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Simply Fit, by Cindy Haskin-Popp, will help you make physical activity a part of everyday life. The health benefits of regular exercise and overall daily physical activity will be discussed. Fun, practical and easy-to-follow tips on an exercise program will be shared, as will the most current research. Fitness tips for families and seniors, on fitness centers and on buying proper and affordable equipment will be regularly given. 

Friday, April 23, 2010

Can a Personal Fitness Contract Improve Exercise Adherence?

At one point or another, even the most internally motivated individual needs some type of an external incentive when it comes to exercise adherence.  Many of us probably can admit that there are days when we spend more time coming up with excuses as to why we can't exercise than it would have taken us to actually do the exercise in the first place.  Social support is a great external motivator to get you to hop on that bike and go for a ride or take that walk around the neighborhood.  Formalizing that support through a written personal fitness contract solidifies your commitment even more.  This is an intervention tool known as behavioral contracting and its effectiveness has been backed by research.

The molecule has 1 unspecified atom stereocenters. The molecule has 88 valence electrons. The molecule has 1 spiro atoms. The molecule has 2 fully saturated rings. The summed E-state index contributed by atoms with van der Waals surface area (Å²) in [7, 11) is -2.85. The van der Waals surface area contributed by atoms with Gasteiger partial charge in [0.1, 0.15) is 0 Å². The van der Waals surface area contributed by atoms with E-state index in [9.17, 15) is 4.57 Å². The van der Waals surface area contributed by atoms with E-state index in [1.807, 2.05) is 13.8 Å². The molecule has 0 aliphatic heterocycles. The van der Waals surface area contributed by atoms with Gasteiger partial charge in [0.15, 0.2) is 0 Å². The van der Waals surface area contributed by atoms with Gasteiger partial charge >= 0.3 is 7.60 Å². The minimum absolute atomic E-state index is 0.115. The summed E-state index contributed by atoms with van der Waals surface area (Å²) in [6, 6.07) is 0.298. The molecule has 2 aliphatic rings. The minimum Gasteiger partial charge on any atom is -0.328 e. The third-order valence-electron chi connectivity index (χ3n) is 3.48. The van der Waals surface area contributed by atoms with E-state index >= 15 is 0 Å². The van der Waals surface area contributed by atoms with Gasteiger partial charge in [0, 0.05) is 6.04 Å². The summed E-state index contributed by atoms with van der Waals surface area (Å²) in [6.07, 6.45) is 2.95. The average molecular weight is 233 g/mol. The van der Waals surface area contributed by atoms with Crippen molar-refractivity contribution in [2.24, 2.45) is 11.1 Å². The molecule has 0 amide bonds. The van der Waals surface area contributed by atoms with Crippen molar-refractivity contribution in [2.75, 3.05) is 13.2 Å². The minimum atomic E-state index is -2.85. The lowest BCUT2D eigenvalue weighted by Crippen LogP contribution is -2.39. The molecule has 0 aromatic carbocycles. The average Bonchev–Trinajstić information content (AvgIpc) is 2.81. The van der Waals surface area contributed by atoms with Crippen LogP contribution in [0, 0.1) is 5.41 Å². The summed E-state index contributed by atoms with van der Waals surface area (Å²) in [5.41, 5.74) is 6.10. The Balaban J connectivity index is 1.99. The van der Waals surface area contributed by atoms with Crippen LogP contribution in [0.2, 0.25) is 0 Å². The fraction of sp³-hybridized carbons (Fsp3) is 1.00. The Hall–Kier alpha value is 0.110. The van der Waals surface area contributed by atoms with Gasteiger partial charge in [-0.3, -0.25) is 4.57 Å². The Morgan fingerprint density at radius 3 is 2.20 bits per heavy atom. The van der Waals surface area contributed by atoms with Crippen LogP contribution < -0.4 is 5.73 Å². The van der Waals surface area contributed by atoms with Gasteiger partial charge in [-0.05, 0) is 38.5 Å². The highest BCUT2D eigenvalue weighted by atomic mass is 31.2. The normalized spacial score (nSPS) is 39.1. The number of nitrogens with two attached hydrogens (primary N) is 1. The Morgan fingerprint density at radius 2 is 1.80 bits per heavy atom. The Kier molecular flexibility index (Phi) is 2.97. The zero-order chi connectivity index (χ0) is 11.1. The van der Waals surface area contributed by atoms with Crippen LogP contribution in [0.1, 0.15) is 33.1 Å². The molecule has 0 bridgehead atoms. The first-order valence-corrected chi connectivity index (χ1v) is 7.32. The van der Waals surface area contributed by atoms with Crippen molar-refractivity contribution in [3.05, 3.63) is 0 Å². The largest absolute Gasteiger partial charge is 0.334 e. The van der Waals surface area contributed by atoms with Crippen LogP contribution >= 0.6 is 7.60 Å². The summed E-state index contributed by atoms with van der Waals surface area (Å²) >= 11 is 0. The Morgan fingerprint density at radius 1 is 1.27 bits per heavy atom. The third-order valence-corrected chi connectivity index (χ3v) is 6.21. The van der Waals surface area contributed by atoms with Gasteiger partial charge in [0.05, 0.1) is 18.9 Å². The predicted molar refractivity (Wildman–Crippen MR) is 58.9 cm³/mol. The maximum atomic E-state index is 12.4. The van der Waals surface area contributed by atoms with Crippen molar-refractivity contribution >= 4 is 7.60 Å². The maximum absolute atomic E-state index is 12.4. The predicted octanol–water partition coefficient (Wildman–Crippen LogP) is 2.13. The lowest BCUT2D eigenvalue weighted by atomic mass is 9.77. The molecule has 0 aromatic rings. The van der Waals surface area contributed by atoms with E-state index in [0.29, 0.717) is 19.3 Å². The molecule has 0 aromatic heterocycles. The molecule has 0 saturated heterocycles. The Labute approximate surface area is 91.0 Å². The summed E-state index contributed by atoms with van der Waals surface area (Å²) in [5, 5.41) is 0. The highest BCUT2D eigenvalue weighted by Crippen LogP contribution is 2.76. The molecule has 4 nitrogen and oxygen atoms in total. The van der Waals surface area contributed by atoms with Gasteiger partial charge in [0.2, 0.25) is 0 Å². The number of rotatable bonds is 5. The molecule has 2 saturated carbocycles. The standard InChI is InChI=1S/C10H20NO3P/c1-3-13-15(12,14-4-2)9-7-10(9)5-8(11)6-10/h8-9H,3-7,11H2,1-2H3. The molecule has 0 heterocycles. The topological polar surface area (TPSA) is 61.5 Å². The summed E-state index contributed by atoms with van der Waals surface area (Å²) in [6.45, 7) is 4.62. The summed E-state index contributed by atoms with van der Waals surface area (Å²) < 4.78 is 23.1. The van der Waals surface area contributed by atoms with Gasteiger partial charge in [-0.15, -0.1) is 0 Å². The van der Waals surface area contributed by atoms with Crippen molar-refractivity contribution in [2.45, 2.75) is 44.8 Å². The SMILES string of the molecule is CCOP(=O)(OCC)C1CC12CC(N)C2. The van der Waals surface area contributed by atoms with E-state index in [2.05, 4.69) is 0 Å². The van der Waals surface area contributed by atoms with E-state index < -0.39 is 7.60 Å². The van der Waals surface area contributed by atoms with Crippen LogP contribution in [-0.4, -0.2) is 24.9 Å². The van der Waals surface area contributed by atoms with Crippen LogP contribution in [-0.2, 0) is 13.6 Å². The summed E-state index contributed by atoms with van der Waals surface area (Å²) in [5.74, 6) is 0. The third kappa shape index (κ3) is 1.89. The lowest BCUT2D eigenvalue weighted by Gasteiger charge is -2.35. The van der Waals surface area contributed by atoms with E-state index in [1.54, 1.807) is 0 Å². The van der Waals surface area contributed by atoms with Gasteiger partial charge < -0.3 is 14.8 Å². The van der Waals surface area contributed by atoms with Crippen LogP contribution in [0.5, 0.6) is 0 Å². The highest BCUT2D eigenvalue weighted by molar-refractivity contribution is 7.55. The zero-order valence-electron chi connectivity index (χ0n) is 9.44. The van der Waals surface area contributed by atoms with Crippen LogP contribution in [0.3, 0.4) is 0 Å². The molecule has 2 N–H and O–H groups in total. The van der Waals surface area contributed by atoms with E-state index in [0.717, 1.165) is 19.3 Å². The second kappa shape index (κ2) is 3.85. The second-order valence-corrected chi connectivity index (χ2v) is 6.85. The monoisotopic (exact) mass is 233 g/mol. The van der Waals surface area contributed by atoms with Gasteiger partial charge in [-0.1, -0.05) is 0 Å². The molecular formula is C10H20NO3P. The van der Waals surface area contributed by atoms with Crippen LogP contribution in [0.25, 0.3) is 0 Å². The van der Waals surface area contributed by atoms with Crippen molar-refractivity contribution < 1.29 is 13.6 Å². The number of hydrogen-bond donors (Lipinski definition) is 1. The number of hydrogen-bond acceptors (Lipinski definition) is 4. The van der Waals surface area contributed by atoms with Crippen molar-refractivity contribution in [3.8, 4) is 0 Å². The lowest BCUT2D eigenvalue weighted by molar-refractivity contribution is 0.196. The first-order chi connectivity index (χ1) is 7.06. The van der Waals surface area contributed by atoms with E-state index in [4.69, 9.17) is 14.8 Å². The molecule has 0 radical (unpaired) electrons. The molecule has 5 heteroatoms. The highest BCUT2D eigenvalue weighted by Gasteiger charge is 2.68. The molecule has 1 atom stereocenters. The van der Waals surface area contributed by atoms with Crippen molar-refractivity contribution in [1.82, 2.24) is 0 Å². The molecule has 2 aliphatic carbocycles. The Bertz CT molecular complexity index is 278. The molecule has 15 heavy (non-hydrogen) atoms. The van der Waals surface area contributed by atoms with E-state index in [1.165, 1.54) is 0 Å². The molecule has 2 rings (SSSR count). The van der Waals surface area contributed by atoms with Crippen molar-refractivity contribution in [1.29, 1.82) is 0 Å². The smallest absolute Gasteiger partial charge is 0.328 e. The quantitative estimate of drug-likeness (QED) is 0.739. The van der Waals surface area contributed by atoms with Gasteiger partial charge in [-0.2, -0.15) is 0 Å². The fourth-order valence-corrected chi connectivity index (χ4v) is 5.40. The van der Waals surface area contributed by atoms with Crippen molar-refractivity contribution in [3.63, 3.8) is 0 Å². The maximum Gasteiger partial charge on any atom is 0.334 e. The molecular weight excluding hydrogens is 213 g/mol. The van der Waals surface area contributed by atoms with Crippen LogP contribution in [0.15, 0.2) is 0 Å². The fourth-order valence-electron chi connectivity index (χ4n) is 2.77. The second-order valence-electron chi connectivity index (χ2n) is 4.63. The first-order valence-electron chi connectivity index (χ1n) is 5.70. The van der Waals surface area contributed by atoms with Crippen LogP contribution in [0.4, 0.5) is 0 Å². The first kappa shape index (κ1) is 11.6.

What is a personal fitness contract?
  • A written document drafted by yourself that outlines your exercise goals and that is signed and dated by you and a friend or family member who will hold you accountable.
What should go into a personal fitness contract?
  • Short, tangible goals (e.g., I will walk 3 days/week for at least 30 minutes/session).
  • Timeline: Give yourself a target date by which you achieve your goals (e.g., I will be walking 3 days/week for at least 30 minutes/session every week by June 1, 2010).
  • Reward for achieving your goal (e.g., I will allow myself 15 extra minutes on Saturday morning to read the newspaper before I do housework).
  • Consequence for not achieving your goal (e.g., I will skip reading my favorite book so that I can go for my walk).
  • Plan for achieving your goal (e.g., I will go for a walk during my lunch break).
A successful contract is one that is flexible and outlines realistic goals.  New contracts can be drafted as goals are achieved or your circumstances change.

Note:  Before beginning an exercise program or increasing the intensity level of a current routine, a physician's approval should be obtained, especially for older adults and those at risk for or who currently have chronic health conditions.

Resource:
ACSM's Resource Manual for Guidelines for Exercise Testing and Prescription, sixth edition, pp. 700-701.

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1 Comments:

Blogger Jackson said...

A personal trainer can be very helpful for a person who is concerned about his or her health and fitness. A personal trainer can give a diet and exercise routines that can help you to attain your health goals.

June 24, 2010 at 3:26 AM 

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